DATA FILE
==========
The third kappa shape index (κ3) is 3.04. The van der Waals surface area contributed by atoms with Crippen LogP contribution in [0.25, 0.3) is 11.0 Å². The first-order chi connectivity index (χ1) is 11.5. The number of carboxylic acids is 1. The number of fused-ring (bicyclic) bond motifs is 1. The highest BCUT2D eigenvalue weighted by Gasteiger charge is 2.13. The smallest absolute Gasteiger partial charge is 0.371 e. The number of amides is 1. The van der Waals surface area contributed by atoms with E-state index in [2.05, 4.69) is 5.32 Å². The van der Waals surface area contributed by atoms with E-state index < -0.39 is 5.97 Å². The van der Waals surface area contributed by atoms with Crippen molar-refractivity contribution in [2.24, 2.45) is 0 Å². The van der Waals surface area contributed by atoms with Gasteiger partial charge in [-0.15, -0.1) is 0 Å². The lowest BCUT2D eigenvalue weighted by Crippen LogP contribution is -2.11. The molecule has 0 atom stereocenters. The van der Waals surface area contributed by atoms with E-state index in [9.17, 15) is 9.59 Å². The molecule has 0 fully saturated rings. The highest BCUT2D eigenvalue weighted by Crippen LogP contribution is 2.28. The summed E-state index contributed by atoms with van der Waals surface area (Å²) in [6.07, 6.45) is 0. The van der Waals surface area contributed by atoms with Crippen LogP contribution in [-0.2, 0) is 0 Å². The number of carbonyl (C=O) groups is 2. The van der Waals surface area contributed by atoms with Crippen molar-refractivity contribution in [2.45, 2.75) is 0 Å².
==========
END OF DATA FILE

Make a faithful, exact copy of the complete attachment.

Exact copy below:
The third kappa shape index (κ3) is 3.04. The van der Waals surface area contributed by atoms with Crippen LogP contribution in [0.25, 0.3) is 11.0 Å². The first-order chi connectivity index (χ1) is 11.5. The number of carboxylic acids is 1. The number of fused-ring (bicyclic) bond motifs is 1. The highest BCUT2D eigenvalue weighted by Gasteiger charge is 2.13. The smallest absolute Gasteiger partial charge is 0.371 e. The number of amides is 1. The van der Waals surface area contributed by atoms with E-state index in [2.05, 4.69) is 5.32 Å². The van der Waals surface area contributed by atoms with E-state index < -0.39 is 5.97 Å². The van der Waals surface area contributed by atoms with Crippen molar-refractivity contribution in [2.24, 2.45) is 0 Å². The van der Waals surface area contributed by atoms with Gasteiger partial charge in [-0.15, -0.1) is 0 Å². The lowest BCUT2D eigenvalue weighted by Crippen LogP contribution is -2.11. The molecule has 0 atom stereocenters. The van der Waals surface area contributed by atoms with E-state index in [9.17, 15) is 9.59 Å². The molecule has 0 fully saturated rings. The highest BCUT2D eigenvalue weighted by Crippen LogP contribution is 2.28. The summed E-state index contributed by atoms with van der Waals surface area (Å²) in [6.07, 6.45) is 0. The van der Waals surface area contributed by atoms with Crippen LogP contribution in [-0.2, 0) is 0 Å². The number of carbonyl (C=O) groups is 2. The van der Waals surface area contributed by atoms with Crippen molar-refractivity contribution in [2.45, 2.75) is 0 Å².